Reader Steve Miller pointed me to an Andrew Sullivan post. Sullivan states: “Some things the left won’t tell you” and then produces some quotes taken from this, um, write-up by Brian M. Riedl at the Heritage Foundation entitled “Ten Myths About the Bush Tax Cuts.” I don’t have time to look at all of these now, but I’ll start with “Myth 1” and cover other “myths” in later dates.
So, without further ado…
“Myth #1: Tax revenues remain low.
Fact: Tax revenues are above the historical average, even after the tax cuts.”
Riedl goes on… “Tax revenues in 2006 were 18.4 percent of gross domestic product (GDP), which is actually above the 20-year, 40-year, and 60-year historical averages.”
Now, he links to this document
this document and tells us to reference OMB Table 1.3 to make a point. Note to Riedl – its easier to work with the data when its not in PDF format – look here instead. Anyway, wherever you check, this morning OMB Table 1.3 shows estimated tax revenues for 2006 to be 17.5 percent. Now, I wouldn’t trust the estimated figures, especially when coming out of this White House, but Riedl is not getting his figure from where he tells us he’s getting his figure. 18.4% is not 17.5%. Perhaps 18.4% is an 11th myth he forgot to number?
Continuing… when I take the average 20 year receipts (1986 to 2005), they are in fact 18.4%, which is higher than the receipts in 2002, 2003, 2004, 2005, and the estimated receipts in 2006 (17.9%, 16.5%, 16.3%, 17.5%, and 17.5% respectively). 40 year receipts – 18.3%, were also higher than for each year since 2002. 60 year receipts were at 17.9% – now we’re getting somewhere. GW actually managed to equal the 60 year average… in 2002 before the worst effects of his tax cuts really took hold.
Even if it turns out that receipts do rise in 2006 to 18.4% – I wouldn’t be crowing about a single outlier year if I were Riedl, or Sullivan for that matter, but then, I’m neither one, for which I am very thankful. When I have time, I’ll look at the other “myths” Riedl wrote about. I’d suggest Riedl do the same, but then again, he works for the Heritage Foundation, and no doubt he wants to keep that gig. Its easier than looking at what the data actually says.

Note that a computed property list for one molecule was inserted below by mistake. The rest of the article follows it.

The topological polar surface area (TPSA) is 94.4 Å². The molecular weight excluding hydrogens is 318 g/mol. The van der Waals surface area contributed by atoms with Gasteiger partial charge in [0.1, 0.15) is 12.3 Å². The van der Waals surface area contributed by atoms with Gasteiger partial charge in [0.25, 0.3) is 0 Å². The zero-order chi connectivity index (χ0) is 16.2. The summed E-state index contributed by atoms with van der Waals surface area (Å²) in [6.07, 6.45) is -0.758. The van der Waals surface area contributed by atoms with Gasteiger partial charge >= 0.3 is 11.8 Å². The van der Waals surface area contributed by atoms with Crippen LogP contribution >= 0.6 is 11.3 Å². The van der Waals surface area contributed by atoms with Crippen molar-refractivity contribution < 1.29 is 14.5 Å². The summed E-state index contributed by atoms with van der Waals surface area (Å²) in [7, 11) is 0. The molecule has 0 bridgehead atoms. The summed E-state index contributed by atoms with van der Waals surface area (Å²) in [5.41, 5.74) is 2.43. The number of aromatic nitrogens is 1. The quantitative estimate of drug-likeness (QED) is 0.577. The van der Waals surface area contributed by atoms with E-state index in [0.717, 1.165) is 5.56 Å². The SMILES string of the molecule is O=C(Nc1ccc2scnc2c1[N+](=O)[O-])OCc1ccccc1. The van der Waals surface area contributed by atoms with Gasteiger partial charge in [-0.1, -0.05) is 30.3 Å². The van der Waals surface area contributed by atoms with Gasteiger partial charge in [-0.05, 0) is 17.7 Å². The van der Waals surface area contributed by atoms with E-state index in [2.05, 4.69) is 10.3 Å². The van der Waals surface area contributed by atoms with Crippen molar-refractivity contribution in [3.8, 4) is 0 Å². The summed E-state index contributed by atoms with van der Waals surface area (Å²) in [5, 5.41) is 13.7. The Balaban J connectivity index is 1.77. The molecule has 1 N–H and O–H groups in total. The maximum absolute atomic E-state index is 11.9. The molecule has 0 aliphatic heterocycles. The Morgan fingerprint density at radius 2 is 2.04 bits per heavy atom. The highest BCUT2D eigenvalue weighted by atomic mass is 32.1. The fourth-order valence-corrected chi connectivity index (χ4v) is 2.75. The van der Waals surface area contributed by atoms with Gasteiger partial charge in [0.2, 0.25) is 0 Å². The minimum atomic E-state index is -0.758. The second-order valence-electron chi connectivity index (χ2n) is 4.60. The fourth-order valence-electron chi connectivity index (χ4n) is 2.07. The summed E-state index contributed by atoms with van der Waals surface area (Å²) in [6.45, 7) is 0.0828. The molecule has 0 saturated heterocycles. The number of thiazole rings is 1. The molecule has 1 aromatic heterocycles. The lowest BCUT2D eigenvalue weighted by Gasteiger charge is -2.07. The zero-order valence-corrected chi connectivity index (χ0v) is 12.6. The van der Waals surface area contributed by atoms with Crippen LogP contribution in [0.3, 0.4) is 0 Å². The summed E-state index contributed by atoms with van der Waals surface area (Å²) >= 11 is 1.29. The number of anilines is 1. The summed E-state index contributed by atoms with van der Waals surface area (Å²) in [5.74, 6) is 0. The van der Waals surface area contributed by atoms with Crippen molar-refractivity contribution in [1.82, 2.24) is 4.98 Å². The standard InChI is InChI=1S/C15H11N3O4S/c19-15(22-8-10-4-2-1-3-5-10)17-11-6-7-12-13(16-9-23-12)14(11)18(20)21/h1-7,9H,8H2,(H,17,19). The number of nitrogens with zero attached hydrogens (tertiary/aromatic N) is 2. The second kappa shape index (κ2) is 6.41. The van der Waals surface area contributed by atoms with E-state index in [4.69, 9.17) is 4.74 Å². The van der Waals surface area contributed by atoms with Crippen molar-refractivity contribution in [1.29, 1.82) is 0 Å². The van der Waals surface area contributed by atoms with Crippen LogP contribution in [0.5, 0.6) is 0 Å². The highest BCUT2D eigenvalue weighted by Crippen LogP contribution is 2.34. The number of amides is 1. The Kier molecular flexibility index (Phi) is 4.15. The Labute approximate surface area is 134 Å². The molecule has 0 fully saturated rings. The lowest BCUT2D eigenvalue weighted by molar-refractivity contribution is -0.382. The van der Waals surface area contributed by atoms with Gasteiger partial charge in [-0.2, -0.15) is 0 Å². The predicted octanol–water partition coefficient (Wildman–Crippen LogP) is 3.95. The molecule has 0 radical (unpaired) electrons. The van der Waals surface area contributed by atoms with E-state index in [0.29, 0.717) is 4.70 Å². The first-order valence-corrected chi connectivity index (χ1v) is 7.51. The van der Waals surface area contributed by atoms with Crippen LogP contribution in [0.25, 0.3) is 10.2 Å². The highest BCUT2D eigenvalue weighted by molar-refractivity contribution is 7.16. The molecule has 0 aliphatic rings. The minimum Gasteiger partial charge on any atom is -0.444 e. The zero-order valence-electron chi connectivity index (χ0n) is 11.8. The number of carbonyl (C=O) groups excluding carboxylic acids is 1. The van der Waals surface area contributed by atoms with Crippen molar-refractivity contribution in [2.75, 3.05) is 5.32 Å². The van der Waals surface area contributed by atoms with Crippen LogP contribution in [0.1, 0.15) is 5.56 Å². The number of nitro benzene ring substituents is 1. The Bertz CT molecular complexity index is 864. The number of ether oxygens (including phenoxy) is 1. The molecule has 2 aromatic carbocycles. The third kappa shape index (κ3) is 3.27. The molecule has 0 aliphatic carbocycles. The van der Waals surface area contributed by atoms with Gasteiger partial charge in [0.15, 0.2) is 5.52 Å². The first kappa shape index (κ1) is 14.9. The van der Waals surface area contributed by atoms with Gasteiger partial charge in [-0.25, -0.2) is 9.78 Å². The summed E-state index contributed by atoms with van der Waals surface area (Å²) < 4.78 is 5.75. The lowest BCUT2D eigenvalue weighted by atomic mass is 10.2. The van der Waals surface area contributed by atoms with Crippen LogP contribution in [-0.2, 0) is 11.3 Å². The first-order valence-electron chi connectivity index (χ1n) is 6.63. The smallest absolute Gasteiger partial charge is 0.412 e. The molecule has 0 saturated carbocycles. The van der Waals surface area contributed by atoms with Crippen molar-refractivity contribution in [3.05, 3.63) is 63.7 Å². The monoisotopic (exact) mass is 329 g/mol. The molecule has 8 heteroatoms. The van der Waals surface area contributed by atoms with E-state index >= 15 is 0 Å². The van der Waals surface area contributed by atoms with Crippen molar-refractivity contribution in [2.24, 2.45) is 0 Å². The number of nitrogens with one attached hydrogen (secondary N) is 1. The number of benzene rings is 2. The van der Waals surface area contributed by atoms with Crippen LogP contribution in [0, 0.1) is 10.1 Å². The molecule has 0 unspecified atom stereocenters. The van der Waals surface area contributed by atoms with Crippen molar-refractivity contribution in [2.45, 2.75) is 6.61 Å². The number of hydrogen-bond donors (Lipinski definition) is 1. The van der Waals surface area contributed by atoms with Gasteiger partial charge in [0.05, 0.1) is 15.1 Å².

Update… Reader Rana suggests that the data comes from the CBO. CBO Table 1-3 does indeed show tax receipts at 18.4% of GDP, so Riedl’s figure for 2006 is correct, even if the source he gives is wrong.
Comparing the CBO figures to data from previous years at
OMB Table 2.3, we find that individual tax receipts are up … almost to the point they were in 2002. Corporate tax collections are at 2.3 percent – they haven’t been above 2 percent since the year 2000. As I noted in other posts, this probably has more to do, paradoxically, with the IRS willingness to forgive past tax evasion in exchange for some amount of current payment. “Other” is also at quite a high – apparently some sort of hidden taxes – things like fees and so forth.
So… a second look at this myth… Riedl is partly right… tax receipts are once again, after several awful years, back at their 20 and 40 year averages. If they remain this way, at least for two or three years, when it comes to tax collection, the last few years of GW’s term will be, well, average. That is… if they remain this way. Considering GW’s performance in other areas, I can see why Riedl is excited.